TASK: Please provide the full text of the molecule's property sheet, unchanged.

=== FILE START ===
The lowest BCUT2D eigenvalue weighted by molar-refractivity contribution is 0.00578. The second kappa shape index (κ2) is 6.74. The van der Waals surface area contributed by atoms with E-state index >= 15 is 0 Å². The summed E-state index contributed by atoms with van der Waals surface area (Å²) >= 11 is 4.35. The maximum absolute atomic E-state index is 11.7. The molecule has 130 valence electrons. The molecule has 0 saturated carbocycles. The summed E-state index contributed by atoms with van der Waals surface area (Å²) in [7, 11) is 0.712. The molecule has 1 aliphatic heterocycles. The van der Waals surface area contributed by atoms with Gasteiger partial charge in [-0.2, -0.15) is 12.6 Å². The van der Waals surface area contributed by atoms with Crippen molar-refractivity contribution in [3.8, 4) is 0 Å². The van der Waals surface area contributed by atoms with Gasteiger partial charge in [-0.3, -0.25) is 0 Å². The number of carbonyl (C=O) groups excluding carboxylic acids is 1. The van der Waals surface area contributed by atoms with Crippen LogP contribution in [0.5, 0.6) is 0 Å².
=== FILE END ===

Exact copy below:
The lowest BCUT2D eigenvalue weighted by molar-refractivity contribution is 0.00578. The second kappa shape index (κ2) is 6.74. The van der Waals surface area contributed by atoms with E-state index >= 15 is 0 Å². The summed E-state index contributed by atoms with van der Waals surface area (Å²) >= 11 is 4.35. The maximum absolute atomic E-state index is 11.7. The molecule has 130 valence electrons. The molecule has 0 saturated carbocycles. The summed E-state index contributed by atoms with van der Waals surface area (Å²) in [7, 11) is 0.712. The molecule has 1 aliphatic heterocycles. The van der Waals surface area contributed by atoms with Gasteiger partial charge in [-0.2, -0.15) is 12.6 Å². The van der Waals surface area contributed by atoms with Crippen molar-refractivity contribution in [3.8, 4) is 0 Å². The van der Waals surface area contributed by atoms with Gasteiger partial charge in [-0.3, -0.25) is 0 Å². The number of carbonyl (C=O) groups excluding carboxylic acids is 1. The van der Waals surface area contributed by atoms with Crippen LogP contribution in [0.5, 0.6) is 0 Å².